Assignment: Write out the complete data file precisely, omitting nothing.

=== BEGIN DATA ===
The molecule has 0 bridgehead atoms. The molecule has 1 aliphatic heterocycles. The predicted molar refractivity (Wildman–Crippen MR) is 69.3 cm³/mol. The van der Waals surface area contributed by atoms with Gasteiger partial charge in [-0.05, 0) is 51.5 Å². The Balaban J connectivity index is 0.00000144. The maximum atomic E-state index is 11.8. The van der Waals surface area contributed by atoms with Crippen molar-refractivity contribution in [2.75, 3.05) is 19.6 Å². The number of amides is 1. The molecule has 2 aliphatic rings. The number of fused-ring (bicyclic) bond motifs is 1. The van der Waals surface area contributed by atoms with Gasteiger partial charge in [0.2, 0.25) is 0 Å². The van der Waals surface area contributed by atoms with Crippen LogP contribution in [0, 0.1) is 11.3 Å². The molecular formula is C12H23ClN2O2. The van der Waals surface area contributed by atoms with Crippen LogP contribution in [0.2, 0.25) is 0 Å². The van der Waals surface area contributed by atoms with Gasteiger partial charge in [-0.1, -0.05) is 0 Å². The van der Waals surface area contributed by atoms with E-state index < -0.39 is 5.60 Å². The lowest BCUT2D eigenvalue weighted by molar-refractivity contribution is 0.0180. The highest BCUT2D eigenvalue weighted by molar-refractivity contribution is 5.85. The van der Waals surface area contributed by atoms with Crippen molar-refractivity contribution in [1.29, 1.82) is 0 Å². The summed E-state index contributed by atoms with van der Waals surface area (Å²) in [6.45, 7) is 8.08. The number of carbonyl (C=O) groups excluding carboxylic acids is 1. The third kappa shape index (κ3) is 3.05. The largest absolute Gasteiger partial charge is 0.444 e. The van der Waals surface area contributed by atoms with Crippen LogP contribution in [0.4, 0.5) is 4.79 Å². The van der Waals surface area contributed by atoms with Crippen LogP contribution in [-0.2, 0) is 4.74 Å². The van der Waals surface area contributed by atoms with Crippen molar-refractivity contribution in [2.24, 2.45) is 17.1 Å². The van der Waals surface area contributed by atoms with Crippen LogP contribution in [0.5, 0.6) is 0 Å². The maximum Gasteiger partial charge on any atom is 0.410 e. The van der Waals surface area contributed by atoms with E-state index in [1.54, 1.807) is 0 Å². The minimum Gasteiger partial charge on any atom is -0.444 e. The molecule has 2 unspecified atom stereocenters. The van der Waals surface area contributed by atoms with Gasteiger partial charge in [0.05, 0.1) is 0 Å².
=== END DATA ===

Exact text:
The molecule has 0 bridgehead atoms. The molecule has 1 aliphatic heterocycles. The predicted molar refractivity (Wildman–Crippen MR) is 69.3 cm³/mol. The van der Waals surface area contributed by atoms with Gasteiger partial charge in [-0.05, 0) is 51.5 Å². The Balaban J connectivity index is 0.00000144. The maximum atomic E-state index is 11.8. The van der Waals surface area contributed by atoms with Crippen molar-refractivity contribution in [2.75, 3.05) is 19.6 Å². The number of amides is 1. The molecule has 2 aliphatic rings. The number of fused-ring (bicyclic) bond motifs is 1. The van der Waals surface area contributed by atoms with Gasteiger partial charge in [0.2, 0.25) is 0 Å². The van der Waals surface area contributed by atoms with Crippen LogP contribution in [0, 0.1) is 11.3 Å². The molecular formula is C12H23ClN2O2. The van der Waals surface area contributed by atoms with Crippen LogP contribution in [0.2, 0.25) is 0 Å². The van der Waals surface area contributed by atoms with Gasteiger partial charge in [-0.1, -0.05) is 0 Å². The van der Waals surface area contributed by atoms with E-state index < -0.39 is 5.60 Å². The lowest BCUT2D eigenvalue weighted by molar-refractivity contribution is 0.0180. The highest BCUT2D eigenvalue weighted by molar-refractivity contribution is 5.85. The van der Waals surface area contributed by atoms with Crippen molar-refractivity contribution in [1.29, 1.82) is 0 Å². The summed E-state index contributed by atoms with van der Waals surface area (Å²) in [6.45, 7) is 8.08. The number of carbonyl (C=O) groups excluding carboxylic acids is 1. The third kappa shape index (κ3) is 3.05. The largest absolute Gasteiger partial charge is 0.444 e. The van der Waals surface area contributed by atoms with Crippen LogP contribution in [0.4, 0.5) is 4.79 Å². The van der Waals surface area contributed by atoms with Crippen LogP contribution in [-0.2, 0) is 4.74 Å². The van der Waals surface area contributed by atoms with Crippen molar-refractivity contribution in [2.24, 2.45) is 17.1 Å². The van der Waals surface area contributed by atoms with Crippen LogP contribution in [0.5, 0.6) is 0 Å². The maximum Gasteiger partial charge on any atom is 0.410 e. The van der Waals surface area contributed by atoms with E-state index in [1.54, 1.807) is 0 Å². The minimum Gasteiger partial charge on any atom is -0.444 e. The molecule has 2 unspecified atom stereocenters. The van der Waals surface area contributed by atoms with Gasteiger partial charge in [0.05, 0.1) is 0 Å².